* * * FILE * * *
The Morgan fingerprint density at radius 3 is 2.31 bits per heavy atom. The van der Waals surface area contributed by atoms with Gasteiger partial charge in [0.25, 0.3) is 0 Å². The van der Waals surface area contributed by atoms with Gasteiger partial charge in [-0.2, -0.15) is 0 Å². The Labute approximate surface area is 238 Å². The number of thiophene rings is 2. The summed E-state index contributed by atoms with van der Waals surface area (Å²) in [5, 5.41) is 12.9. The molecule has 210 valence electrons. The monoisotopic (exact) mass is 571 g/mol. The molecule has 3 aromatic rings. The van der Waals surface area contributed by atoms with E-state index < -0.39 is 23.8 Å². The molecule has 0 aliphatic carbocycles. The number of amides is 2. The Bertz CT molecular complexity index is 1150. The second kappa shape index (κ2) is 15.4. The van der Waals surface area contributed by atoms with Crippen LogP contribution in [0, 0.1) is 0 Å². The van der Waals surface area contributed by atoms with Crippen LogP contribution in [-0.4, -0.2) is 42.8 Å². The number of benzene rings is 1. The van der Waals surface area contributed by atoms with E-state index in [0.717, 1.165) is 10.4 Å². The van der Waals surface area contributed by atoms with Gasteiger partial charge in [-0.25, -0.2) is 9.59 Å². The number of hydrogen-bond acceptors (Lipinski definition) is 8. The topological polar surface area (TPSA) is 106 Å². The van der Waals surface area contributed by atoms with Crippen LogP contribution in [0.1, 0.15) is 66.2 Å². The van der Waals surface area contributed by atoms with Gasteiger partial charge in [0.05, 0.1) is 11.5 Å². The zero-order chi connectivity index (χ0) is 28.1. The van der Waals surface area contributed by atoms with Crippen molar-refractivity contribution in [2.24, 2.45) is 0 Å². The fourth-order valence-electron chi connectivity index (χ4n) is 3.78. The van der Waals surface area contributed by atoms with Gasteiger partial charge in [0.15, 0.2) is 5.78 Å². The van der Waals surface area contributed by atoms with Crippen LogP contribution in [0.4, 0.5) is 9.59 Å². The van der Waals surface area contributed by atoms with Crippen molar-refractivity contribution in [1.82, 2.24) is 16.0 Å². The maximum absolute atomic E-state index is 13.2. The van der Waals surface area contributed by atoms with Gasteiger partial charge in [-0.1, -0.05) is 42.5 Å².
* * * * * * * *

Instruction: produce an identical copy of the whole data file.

The Morgan fingerprint density at radius 3 is 2.31 bits per heavy atom. The van der Waals surface area contributed by atoms with Gasteiger partial charge in [0.25, 0.3) is 0 Å². The van der Waals surface area contributed by atoms with Gasteiger partial charge in [-0.2, -0.15) is 0 Å². The Labute approximate surface area is 238 Å². The number of thiophene rings is 2. The summed E-state index contributed by atoms with van der Waals surface area (Å²) in [5, 5.41) is 12.9. The molecule has 210 valence electrons. The monoisotopic (exact) mass is 571 g/mol. The molecule has 3 aromatic rings. The van der Waals surface area contributed by atoms with E-state index < -0.39 is 23.8 Å². The molecule has 0 aliphatic carbocycles. The number of amides is 2. The Bertz CT molecular complexity index is 1150. The second kappa shape index (κ2) is 15.4. The van der Waals surface area contributed by atoms with Crippen LogP contribution in [0, 0.1) is 0 Å². The van der Waals surface area contributed by atoms with Crippen LogP contribution in [-0.4, -0.2) is 42.8 Å². The number of benzene rings is 1. The van der Waals surface area contributed by atoms with E-state index in [0.717, 1.165) is 10.4 Å². The van der Waals surface area contributed by atoms with Gasteiger partial charge in [-0.25, -0.2) is 9.59 Å². The number of hydrogen-bond acceptors (Lipinski definition) is 8. The topological polar surface area (TPSA) is 106 Å². The van der Waals surface area contributed by atoms with Crippen LogP contribution in [0.1, 0.15) is 66.2 Å². The van der Waals surface area contributed by atoms with Gasteiger partial charge in [0.05, 0.1) is 11.5 Å². The zero-order chi connectivity index (χ0) is 28.1. The van der Waals surface area contributed by atoms with Crippen molar-refractivity contribution in [2.24, 2.45) is 0 Å². The fourth-order valence-electron chi connectivity index (χ4n) is 3.78. The van der Waals surface area contributed by atoms with Gasteiger partial charge in [0.15, 0.2) is 5.78 Å². The van der Waals surface area contributed by atoms with Crippen LogP contribution in [0.4, 0.5) is 9.59 Å². The van der Waals surface area contributed by atoms with Crippen molar-refractivity contribution in [1.82, 2.24) is 16.0 Å². The maximum absolute atomic E-state index is 13.2. The van der Waals surface area contributed by atoms with Gasteiger partial charge in [-0.1, -0.05) is 42.5 Å².